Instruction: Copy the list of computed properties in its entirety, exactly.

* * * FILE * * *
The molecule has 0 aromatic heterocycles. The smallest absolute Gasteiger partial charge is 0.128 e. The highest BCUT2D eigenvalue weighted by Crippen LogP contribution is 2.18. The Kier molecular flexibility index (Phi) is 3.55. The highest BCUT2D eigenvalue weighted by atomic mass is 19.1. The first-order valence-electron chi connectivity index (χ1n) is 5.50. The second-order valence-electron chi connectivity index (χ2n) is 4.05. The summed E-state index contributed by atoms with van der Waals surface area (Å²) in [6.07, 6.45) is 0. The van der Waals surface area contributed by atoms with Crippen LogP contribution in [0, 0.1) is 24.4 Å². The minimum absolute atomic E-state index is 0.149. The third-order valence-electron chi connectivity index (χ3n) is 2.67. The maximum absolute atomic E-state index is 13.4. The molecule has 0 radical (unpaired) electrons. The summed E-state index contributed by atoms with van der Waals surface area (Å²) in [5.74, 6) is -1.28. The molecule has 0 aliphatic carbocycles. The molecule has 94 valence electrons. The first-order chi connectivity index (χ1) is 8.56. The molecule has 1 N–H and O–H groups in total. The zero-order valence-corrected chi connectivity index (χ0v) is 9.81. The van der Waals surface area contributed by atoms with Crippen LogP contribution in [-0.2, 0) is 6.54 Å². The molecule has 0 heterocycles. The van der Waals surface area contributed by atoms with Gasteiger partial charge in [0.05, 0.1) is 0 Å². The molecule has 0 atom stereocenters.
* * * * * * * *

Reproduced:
The molecule has 0 aromatic heterocycles. The smallest absolute Gasteiger partial charge is 0.128 e. The highest BCUT2D eigenvalue weighted by Crippen LogP contribution is 2.18. The Kier molecular flexibility index (Phi) is 3.55. The highest BCUT2D eigenvalue weighted by atomic mass is 19.1. The first-order valence-electron chi connectivity index (χ1n) is 5.50. The second-order valence-electron chi connectivity index (χ2n) is 4.05. The summed E-state index contributed by atoms with van der Waals surface area (Å²) in [6.07, 6.45) is 0. The van der Waals surface area contributed by atoms with Crippen LogP contribution in [0, 0.1) is 24.4 Å². The minimum absolute atomic E-state index is 0.149. The third-order valence-electron chi connectivity index (χ3n) is 2.67. The maximum absolute atomic E-state index is 13.4. The molecule has 0 radical (unpaired) electrons. The summed E-state index contributed by atoms with van der Waals surface area (Å²) in [5.74, 6) is -1.28. The molecule has 0 aliphatic carbocycles. The molecule has 94 valence electrons. The first-order chi connectivity index (χ1) is 8.56. The molecule has 1 N–H and O–H groups in total. The zero-order valence-corrected chi connectivity index (χ0v) is 9.81. The van der Waals surface area contributed by atoms with Crippen LogP contribution in [-0.2, 0) is 6.54 Å². The molecule has 0 heterocycles. The van der Waals surface area contributed by atoms with Gasteiger partial charge in [0.05, 0.1) is 0 Å². The molecule has 0 atom stereocenters.